Flowing a fluid is a familiar and efficient way to cool: fans cool electronics, water cools nuclear reactors, and the atmosphere cools the Earth. In this talk, we discuss a class of problems from fluid dynamics concerning the design of incompressible wall-bounded flows achieving optimal rates of heat transport for a given flow intensity budget. Guided by a perhaps unexpected connection between this optimal design problem and various “energy-driven pattern formation” problems from materials science, we construct flows achieving nearly optimal rates of heat transport in their scaling with respect to the intensity budget. The resulting flows share striking similarities with self-similar elastic wrinkling patterns, such as can be seen in the shape of a hanging drape or nearby the edge of a torn plastic sheet.

Speaker: Ian Tobasco, University of Michigan
Location:
Fine Hall 322
October 19, 2017
4:30pm - 5:30pm
Solutions after blowup in ODEs and PDEs: spontaneous stochasticity

We discuss the extension of solutions beyond a finite blowup time, i.e., the time at which the system ceases to be Lipschitz continuous. For larger times solutions are defined first by using a (physically motivated) regularization of equations and then taking the limit of a vanishing regularization parameter. We report on several generic situations when such a limit leads to stochastic solutions defining uniquely a probability to choose one or the other (non-unique) path. Moreover, such solutions appear to be independent of the details of regularization procedure, thus, following from the properties of original ideal system alone. In this talk, we provide some rigorous results for systems of ODEs with singularities by using the methods of dynamical system theory applied to renormalized equations.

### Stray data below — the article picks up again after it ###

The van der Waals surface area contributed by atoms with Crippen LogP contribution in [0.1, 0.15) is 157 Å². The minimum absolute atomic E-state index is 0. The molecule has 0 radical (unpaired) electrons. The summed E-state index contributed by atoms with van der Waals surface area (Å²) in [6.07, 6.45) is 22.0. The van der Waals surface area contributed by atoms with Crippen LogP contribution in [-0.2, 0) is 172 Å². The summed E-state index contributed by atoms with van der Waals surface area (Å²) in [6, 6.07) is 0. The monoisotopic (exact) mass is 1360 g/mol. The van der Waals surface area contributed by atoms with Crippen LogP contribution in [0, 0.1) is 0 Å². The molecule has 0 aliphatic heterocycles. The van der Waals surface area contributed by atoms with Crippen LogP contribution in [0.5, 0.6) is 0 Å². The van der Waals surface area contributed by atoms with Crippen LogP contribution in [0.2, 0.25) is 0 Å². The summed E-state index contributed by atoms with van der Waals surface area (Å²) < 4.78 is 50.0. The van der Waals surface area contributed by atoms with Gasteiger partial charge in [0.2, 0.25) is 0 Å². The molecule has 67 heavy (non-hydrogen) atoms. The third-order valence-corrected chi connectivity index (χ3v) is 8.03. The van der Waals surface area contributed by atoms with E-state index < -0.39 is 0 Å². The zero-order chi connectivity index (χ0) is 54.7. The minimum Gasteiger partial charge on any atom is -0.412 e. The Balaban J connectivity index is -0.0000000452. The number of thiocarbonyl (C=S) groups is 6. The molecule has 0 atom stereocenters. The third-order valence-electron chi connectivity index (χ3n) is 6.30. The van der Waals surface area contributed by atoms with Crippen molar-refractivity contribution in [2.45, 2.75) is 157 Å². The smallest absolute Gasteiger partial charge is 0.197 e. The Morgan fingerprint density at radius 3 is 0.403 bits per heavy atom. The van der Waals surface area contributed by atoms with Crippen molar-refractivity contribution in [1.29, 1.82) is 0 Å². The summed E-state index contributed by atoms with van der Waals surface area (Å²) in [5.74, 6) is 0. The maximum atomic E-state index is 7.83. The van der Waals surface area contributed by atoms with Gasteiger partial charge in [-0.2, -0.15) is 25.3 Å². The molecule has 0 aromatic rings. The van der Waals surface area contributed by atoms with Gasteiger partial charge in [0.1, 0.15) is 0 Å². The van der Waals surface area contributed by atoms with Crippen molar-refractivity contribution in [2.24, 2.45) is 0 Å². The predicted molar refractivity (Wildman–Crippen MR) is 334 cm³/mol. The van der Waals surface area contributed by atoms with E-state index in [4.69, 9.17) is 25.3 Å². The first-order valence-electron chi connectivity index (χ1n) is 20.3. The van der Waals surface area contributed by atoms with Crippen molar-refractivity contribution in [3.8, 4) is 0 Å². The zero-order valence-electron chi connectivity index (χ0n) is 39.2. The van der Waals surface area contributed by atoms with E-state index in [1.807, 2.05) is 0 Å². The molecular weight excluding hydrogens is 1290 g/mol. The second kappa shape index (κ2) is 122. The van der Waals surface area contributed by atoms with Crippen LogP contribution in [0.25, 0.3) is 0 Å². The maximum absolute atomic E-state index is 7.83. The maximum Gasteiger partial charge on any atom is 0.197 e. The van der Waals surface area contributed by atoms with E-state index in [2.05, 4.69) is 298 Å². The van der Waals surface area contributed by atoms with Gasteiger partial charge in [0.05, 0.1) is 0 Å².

Speaker: Alexei Mailybaev , Instituto de Matemática Pura e Aplicada (IMPA), Rio de Janeiro
Location:
Fine Hall 322
October 26, 2017
4:30pm - 5:30pm
Self-similar structure of caustics and shock formation

Caustics are places where the light intensity diverges, and where the wave front has a singularity. We use a self-similar description to derive the detailed spatial structure of a cusp singularity, from where caustic lines originate. We use this insight to study shock formation in the dKP equation, as well as shocks in classical compressible Euler dynamics. The spatial structure of these shocks is that of a caustic, and is described by the same similarity equation.

Speaker: Jens Eggers , University of Bristol
Location:
Fine Hall 322
November 16, 2017
4:30pm - 5:30pm
Well-posedness problems for the magneto-hydrodynamics models

We will talk about some recent results on the well-posedness problems in Sobolev spaces for the magneto-hydrodynamics with and without Hall effect, i.e., the Hall MHD and classical MHD models. One of the purposes of the work is to search the optimal Sobolev space of well-posedness for the two models. Another purpose is to understand the nonlinear Hall term $\nabla\times((\nabla\times b)\times b)$ in the Hall MHD, which appears more singular than $u\cdot\nabla u$ in the NSE, but with special geometry.

Speaker: Mimi Dai, University of Illinois at Chicago
Location:
Fine Hall 322
November 30, 2017
4:30pm - 5:30pm
TBA-Serguei Denissov
Speaker: Serguei Denissov, University of Wisconsin
Location:
Fine Hall 322
December 7, 2017
4:30pm - 5:30pm
TBA-Gautam Iyer
Speaker: Gautam Iyer, Carnegie Mellon University
Location:
Fine Hall 322